Don't trust clouds. How Tech Ruins the Future

Don't trust clouds

"They are as reliable as a 50s fifth-hand Fiat" The phrase refers to cloud-connected devices and was not said by anyone at the Free Software Foundation. It is from a article published by the Electric Engineering Journal.


The cloud was the natural evolution of the computing industry.to. With processing power getting cheaper and connection speeds increasing, it made perfect sense to outsource storage and program execution. After all, we no longer go to the river to fetch water, nor do we have an electric generator in the back of the house.

Don't trust clouds

The compilation made by the Journal's chronicler is of terror:

  • The last month of last year (2020) Google left thousands and thousands of users for hourss from Gmail, Google Docs, YouTube, Hangouts, Analytics, Google Maps, Blogger and the rest of their services.
  • So as not to be less, Microsoft shut down Outlook users twice within three months. On one occasion it was due to a bad software update.
  • And the trio is completed by Amazon that for reasons that are unknown had a crash of your Web Services damaging among others Adobe, Roku, Flickr, Autodesk, iRobot and other large companies including various media.
  • Nest security cameras (Property of Google) need to connect to the cloud to work.  According to the chronicler, the cloud servers they use go down often, which makes them an expensive ornament..
  • And speaking of nests, another Google service discontinued by the company was Nest Secure. It was a home alarm system with door sensors and a hub that could be locked and unlocked with an NFC tag or Android app. The hardware was available from $ 500, and you could opt for annual subscriptions in the range of $ 60 to $ 120 The thing is that the Nest Secure hardware is not compatible with that of another provider.
  • Nucleus manufactures Android-based wall tablets that serve as a home intercom and bulletin board  Some time after having bought their devices, they stopped having functionalities and the company communicated to users that if they want to recover them they have to pay for an upgrade.
  • In the case of subscription games, he cites two extremes; Disintegration (a multiplayer battle game that lasted 5 months) and Farmville, but in this case the problem is that it was based on Flash and there is no longer support.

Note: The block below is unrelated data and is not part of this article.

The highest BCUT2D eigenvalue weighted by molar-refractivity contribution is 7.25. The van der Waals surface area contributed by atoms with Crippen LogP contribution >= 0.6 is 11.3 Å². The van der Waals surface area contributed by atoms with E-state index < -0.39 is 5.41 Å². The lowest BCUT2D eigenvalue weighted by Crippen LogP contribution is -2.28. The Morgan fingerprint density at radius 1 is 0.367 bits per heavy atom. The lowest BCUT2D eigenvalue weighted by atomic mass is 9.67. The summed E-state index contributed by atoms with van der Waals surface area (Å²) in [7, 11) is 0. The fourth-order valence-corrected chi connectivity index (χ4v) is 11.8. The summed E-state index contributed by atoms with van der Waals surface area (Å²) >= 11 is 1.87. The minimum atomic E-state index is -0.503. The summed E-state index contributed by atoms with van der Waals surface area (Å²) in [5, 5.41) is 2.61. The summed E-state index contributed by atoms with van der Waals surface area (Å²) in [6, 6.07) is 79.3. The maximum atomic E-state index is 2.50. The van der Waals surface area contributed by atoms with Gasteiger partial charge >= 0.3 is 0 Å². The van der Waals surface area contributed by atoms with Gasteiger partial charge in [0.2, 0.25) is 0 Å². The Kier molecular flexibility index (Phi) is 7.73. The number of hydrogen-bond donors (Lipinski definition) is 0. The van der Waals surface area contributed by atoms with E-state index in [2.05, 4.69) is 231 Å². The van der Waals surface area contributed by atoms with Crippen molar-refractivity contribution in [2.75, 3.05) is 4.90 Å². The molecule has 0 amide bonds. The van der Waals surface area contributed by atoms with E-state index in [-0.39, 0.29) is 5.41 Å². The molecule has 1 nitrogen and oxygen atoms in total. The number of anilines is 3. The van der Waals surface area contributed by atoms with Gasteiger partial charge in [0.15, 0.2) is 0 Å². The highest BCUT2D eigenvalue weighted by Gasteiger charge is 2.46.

A model that fails

I want to stop at the only comment on the article that we are citing because it seems to me that it hits the heart of the problem.

… It appears that some of these companies have junior engineers running the nursing home. Just because some guy is a genius, it doesn't mean they employ professional best practices, like, oh I don't know, thoroughly testing the code before deploying it, for example.

According to Wikipedia

… The Minimum Viable Product (MVP) is a product with enough features to satisfy initial customers, and provide feedback for future development.1 2 Some experts suggest that in B2b an MVP also means salable : «It is not an MVP until you sell it. Viable means you can sell it. ”3

Learning from an MVP is often less expensive than developing a product with more features, which increase costs and risk if the product fails, for example due to incorrect assumptions

Ehe minimum viable product is the basis of a business structure that emerged at the beginning of the XNUMXst century, the startup or startup company. The goal of these companies is rapid growth.

But that model is being increasingly questioned Because not only, in most cases they are not capable of generating value for shareholders (despite obtaining millions of income), they are also rained by complaints about working conditions and, as we demonstrated above, they do not have much interest in quality or winning customer loyalty.

Therefore, Until the quality of service providers improves, it is best not to trust clouds.


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  1.   Camilo Bernal said

    I have NEVER liked the concept of cloud computing, it seems to me that it is a throwback, a return to the silly terminals of the 70's. Since I discovered P2P networks several decades ago, I have been a strong supporter of distributed / decentralized computing (in addition, it reduces the risk of being spied on). If I can keep my data safe on my own hardware, why give it to a third party?

    I also don't like the client / server model very much, and I think it would be better to decentralize personal computing (perhaps companies do need to have a certain level of centralization).